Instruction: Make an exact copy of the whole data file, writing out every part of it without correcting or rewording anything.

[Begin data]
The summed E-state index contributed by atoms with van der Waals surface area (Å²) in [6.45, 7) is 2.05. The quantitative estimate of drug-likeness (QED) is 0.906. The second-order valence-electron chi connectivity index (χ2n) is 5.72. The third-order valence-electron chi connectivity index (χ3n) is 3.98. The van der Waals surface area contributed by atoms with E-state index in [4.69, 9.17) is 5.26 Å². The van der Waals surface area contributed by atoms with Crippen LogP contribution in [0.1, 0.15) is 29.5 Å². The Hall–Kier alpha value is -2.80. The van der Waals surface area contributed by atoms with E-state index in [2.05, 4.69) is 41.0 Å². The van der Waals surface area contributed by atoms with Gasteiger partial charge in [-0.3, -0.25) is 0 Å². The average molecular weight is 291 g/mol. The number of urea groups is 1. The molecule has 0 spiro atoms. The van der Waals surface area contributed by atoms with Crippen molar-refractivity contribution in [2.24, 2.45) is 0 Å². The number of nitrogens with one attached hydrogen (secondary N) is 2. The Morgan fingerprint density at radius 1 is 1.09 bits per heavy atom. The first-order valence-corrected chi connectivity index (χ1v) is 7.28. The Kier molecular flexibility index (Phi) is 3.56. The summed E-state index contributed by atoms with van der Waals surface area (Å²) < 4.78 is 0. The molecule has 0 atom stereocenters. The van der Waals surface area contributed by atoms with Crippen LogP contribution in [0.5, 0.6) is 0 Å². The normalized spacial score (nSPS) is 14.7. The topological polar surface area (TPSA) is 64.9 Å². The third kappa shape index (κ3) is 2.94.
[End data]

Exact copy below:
The summed E-state index contributed by atoms with van der Waals surface area (Å²) in [6.45, 7) is 2.05. The quantitative estimate of drug-likeness (QED) is 0.906. The second-order valence-electron chi connectivity index (χ2n) is 5.72. The third-order valence-electron chi connectivity index (χ3n) is 3.98. The van der Waals surface area contributed by atoms with E-state index in [4.69, 9.17) is 5.26 Å². The van der Waals surface area contributed by atoms with Crippen LogP contribution in [0.1, 0.15) is 29.5 Å². The Hall–Kier alpha value is -2.80. The van der Waals surface area contributed by atoms with E-state index in [2.05, 4.69) is 41.0 Å². The van der Waals surface area contributed by atoms with Gasteiger partial charge in [-0.3, -0.25) is 0 Å². The average molecular weight is 291 g/mol. The number of urea groups is 1. The molecule has 0 spiro atoms. The van der Waals surface area contributed by atoms with Crippen molar-refractivity contribution in [2.24, 2.45) is 0 Å². The number of nitrogens with one attached hydrogen (secondary N) is 2. The Morgan fingerprint density at radius 1 is 1.09 bits per heavy atom. The first-order valence-corrected chi connectivity index (χ1v) is 7.28. The Kier molecular flexibility index (Phi) is 3.56. The summed E-state index contributed by atoms with van der Waals surface area (Å²) < 4.78 is 0. The molecule has 0 atom stereocenters. The van der Waals surface area contributed by atoms with Crippen LogP contribution in [0.5, 0.6) is 0 Å². The normalized spacial score (nSPS) is 14.7. The topological polar surface area (TPSA) is 64.9 Å². The third kappa shape index (κ3) is 2.94.